The Rule of Law, Gay Marriage, and American Values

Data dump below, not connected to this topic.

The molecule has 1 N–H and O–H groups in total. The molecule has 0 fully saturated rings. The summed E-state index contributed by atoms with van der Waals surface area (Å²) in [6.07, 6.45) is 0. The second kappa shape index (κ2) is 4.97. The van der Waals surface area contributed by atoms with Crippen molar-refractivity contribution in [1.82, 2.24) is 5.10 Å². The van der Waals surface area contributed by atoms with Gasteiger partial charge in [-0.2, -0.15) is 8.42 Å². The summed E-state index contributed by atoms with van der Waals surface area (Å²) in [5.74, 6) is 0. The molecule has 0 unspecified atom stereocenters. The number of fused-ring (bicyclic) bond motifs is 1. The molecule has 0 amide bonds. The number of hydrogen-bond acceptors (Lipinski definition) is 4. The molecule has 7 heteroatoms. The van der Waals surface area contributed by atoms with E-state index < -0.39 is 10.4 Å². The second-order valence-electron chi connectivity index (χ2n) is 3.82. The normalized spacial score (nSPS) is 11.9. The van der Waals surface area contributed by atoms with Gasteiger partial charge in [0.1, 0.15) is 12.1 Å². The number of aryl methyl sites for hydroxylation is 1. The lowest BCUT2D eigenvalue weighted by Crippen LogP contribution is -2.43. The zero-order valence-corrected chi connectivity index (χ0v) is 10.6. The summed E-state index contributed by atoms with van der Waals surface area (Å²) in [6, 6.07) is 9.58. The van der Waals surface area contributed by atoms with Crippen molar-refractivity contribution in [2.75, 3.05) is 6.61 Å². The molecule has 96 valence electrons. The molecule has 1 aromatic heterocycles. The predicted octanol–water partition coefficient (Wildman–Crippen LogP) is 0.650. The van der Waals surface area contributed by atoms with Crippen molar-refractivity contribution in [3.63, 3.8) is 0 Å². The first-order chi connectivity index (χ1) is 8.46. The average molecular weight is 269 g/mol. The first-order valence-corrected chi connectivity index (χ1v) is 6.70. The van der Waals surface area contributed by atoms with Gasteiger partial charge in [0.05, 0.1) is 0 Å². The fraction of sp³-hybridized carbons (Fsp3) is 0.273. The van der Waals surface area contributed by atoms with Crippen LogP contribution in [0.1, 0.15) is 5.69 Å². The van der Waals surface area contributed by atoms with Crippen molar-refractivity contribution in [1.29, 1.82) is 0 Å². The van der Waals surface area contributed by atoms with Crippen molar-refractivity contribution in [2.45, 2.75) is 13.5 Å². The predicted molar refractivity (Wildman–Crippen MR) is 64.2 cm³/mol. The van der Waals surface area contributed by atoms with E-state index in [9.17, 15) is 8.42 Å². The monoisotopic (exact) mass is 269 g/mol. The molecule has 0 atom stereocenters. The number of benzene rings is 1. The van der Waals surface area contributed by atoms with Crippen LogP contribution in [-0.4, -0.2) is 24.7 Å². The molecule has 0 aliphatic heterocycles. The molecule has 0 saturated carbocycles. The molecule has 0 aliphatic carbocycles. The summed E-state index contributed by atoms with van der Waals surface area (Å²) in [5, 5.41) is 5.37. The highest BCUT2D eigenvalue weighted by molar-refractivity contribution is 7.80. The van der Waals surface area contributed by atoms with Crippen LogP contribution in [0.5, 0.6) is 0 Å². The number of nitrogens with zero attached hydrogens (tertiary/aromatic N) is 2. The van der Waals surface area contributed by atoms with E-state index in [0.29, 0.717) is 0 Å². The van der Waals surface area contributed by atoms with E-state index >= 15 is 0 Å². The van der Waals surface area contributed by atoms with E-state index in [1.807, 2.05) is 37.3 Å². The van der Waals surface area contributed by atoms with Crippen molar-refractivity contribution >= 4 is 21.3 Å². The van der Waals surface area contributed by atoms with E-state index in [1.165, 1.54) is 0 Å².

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America is a land of laws, created by and for the people. Its legislators and other government officials are elected, or appointed under the reasoned logic that each is accountable to the people who elected them, or the elected officials who appointed them. A free society that demands laws for the protection of life, liberty and property rights. It has a constitution, that has withstood the test of more than two hundred years. It has done so, not by being rigid, but by being amorphous; its principles endure because they are mutable. Simply put, the rule of law is the will of the people. Every person has an inherent sense of right and wrong, from when they are very young. The common tenets that are infused in its laws are the threads that bind Americans to one another; like truth and justice, a shared sentiment among the masses of people who live here, despite their varied cultures, backgrounds, education, and experiences; but who defines what is and what is not truth, or justice. America is a republic, not a true democracy. This means it is an association of minority interests that combine to form a majority, against other minority interests, in order to create a negotiated set of rules, and laws to live under. This constant compromise is what makes America great. No one minority can ever overpower another. Some common threads between other oppressed minorities eventually join together to make the rule of law more tolerable.  A simple understanding of this principle can be garnered by merely looking at our own history. In the early days of the republic, only wealthy, educated property owners had rights, and therefore had a vote.  In those days, women, children and slaves, were the property of these early Americans. To their credit, these wealthy male property owners, created a document that ceded all of their power into the interpretation of mere words inscribed upon its parchment. They were endowed with the foresight by the fact that they had once been an oppressed minority, and wanted to ensure the survival of a way of life that up until then was only and ideology, a concept of self government by the people and for the people. Nearly one hundred years later, black men, who once were property, became free, and were given a say in their government, the vote. At the turn of the twentieth century, women were finally provided rights, and with them, the right to vote, which provided them the power to create or modify laws to protect themselves, and children from further injustice and oppression. Changes, although slow, finally afforded women the right to be appointed to courts, work as judges, legislators and in other positions, once thought the domain of only men. The retardation of these freedoms were directly tied to misinformation, and biased information fed by a cultural Eurocentric binary gender system that created and inherent but mistaken belief that women were inferior to men. As absurd as this concept is today, it is no different than the prevailing thought that abounded in the mid seventeenth and eighteenth centuries that suggested, even in medical journals, that the color of a man’s skin determined his intelligence, and even whether he was human.  Such basic tenets caused delay in making sound judgments in proffering laws to regulate our country.  In Alabama for example, women were not allowed to sit on juries until the late nineteen sixties because the law presumed they would be prone to find a man guilty, simply if they were suffering from PMS. Although present throughout the history of man, homosexuality was thought to be an abnormality, proposed no doubt by religious zealots who conceived it an abomination to the contextual interpretation of the bible, that to be fruitful and multiply, somehow implied that one could not love another of the same sex, or desire them because it might interfere with this directive. A strict interpretation would condemn anyone to take life, regardless of the reason. Thus, homosexuality, throughout the nineteenth and into the twentieth century was considered a mental illness by the medical profession, and treated accordingly. Therefore, any rights even remotely suggested were snuffed out for anyone who was gay, or even associated with homosexuality. Gender dysphoria was often lumped into this category, even though it dealt with the manner a person presented himself, or herself as feminine or masculine, and not sexual preference. It wasn’t until 1973, that homosexuality was removed by the American Psychiatric Association’s diagnostic and statistical manual of mental illnesses. A myriad of gay organizations then sprang up over the country to present a visible presence of its minority interest in creating laws to make the world safe for them to live and grow in. The LGBT organization began about this time and brought all of the varied (formerly considered deviant) groups together under one umbrella, in order to bring about positive changes in the laws. Like the feminist and sufferettes before them, these gay organizations must mold the attitudes of the population to modify the tenets of an outdated patriarchal binary gender system that presents a bar to full acceptance, and to gain the protections in the law for their interests. Here, the internet, world wide web, that spawned the  information age is a force not fully considered. It shows the binary gender system to be as archaic and misplaced as when intelligent men believed and argued that the world was flat. Its influence has tapped into the conscious of Americans and educated them. Polls are showing support for gay initiatives in numbers too strong to ignore. It can only mean that most persons are coming to realize that laws that divine rights based upon anatomical sex, are archaic and unproductive. It is hard to believe that we once killed women, and children, and burned them at the stake, legally in this country, kept men enslaved, and prevented women from wearing pants. There are no witches to burn at the stake in the name of the State, to protect the public, the only thing that need be burned is ignorance, and intolerance.  In the next few days, the U.S. Supreme Court will have to decide whether the protections of marriage can be provided to all citizens, regardless of their anatomical  sex, and equally as important, whether such considerations will be enforced in each state and given full faith and credit from one state to another, where a married couple may move, because of their job, from Massachusetts, where they were married, to a state like Mississippi, where they have a law denouncing same sex marriage and thus, as a matter of public policy, refuse to recognize the marriage.  The rule of law would dictate that America embrace the values it has adhered to from the beginning, not to allow oppression upon minority interests based upon outdated principles. I predict that the court will not shirk its responsibility, set the standing issue aside and answer the question that is apparently the rule of law already and that rights of all its citizens to marry is fundamental, and that each should enjoy the rights thereunder, in every state in the union, without fear of reprisal. The rule of law is nothing more than the American principle that justice is treating all people fairly, regardless of race, sex, religious beliefs, gender or sexual preference. American values demand justice to be evenly distributed throughout all of the states that comprise its union.